Nielsen the independent consumer behaviour analyst has reported an increase of 25% of the number of UK users accessing the web via a mobile phone during the second and third quarters of 2008. This represents 7.3 million people compared to the 35m+ who regularly access the net via a computer who’s audience in the same period only grew by 3%.

However, while Google remains the most popular site for those logging on via the desktop, on mobile internet BBC News is the most visited site, with nearly a quarter of mobile internet consumers using it.

Kent Ferguson, a senior analyst with Nielsen Online uses this data to assert that "this highlights the advantage of mobile when it comes to immediacy: people often need fast, instant access to weather or sports news and mobile can obviously satisfy this,". But I would argue that this is this more symptomatic of the inflexible and rigid search access that are inherent in the operating system of a mobile. Whilst 7.3 million users may seem a lot I still believe that the audience is still findings its feet and using web access on a mobile as a convenience tool. Currently, I would argue that mobile web users require ‘fast data’ ahead of ‘relevant data’ and are held back by the predefined options offered by the mobile phone operators.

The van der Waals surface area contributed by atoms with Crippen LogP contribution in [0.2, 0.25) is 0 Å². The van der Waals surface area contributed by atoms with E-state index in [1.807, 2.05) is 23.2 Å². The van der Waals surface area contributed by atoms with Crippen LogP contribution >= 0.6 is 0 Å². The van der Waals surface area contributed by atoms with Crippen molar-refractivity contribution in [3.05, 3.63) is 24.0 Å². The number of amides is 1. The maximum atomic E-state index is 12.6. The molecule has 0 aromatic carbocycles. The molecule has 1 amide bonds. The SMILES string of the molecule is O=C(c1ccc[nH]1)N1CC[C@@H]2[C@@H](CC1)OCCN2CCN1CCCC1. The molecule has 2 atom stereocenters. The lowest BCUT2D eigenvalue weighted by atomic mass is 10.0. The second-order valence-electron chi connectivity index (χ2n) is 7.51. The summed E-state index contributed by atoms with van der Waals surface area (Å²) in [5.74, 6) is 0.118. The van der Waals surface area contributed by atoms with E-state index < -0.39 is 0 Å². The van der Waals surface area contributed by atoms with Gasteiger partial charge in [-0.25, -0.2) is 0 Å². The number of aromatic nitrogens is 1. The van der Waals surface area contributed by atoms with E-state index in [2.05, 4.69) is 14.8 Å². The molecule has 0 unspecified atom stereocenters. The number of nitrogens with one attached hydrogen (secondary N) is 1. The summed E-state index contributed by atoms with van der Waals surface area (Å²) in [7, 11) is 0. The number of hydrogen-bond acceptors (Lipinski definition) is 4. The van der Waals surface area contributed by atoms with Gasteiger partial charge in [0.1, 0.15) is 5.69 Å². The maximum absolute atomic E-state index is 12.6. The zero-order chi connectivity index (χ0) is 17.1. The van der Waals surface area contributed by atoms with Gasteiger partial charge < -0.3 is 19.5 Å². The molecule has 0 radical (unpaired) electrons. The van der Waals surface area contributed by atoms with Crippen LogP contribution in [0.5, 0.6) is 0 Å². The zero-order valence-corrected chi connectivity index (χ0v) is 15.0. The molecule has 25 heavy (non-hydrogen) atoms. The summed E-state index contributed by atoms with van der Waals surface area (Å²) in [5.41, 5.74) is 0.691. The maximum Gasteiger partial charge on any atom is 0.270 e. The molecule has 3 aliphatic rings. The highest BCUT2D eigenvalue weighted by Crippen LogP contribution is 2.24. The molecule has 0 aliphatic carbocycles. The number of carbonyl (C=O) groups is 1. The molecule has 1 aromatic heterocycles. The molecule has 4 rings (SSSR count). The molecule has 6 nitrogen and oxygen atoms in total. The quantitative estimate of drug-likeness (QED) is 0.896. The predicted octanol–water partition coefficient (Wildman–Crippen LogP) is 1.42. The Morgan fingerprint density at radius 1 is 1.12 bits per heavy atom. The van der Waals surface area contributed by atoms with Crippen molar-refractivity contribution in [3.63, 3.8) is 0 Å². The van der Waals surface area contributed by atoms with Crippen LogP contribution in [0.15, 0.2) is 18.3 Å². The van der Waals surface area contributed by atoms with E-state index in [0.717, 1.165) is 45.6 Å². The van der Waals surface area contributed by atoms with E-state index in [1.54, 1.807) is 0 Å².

Surely the need to know at a touch of a button the number of a local restaurant, or exhibition details of your favourite museum could in turn generate millions of search queries on their own. And this is the problem. Whilst Google has managed to incorporate quick access buttons into several handsets, this still represents only a small fraction of the 7.3million people using their phone for web access. It will therefore be interesting to see in the next 12 months how the popularity of mobile search via sources such as Google an MSN fair against traditional data resources.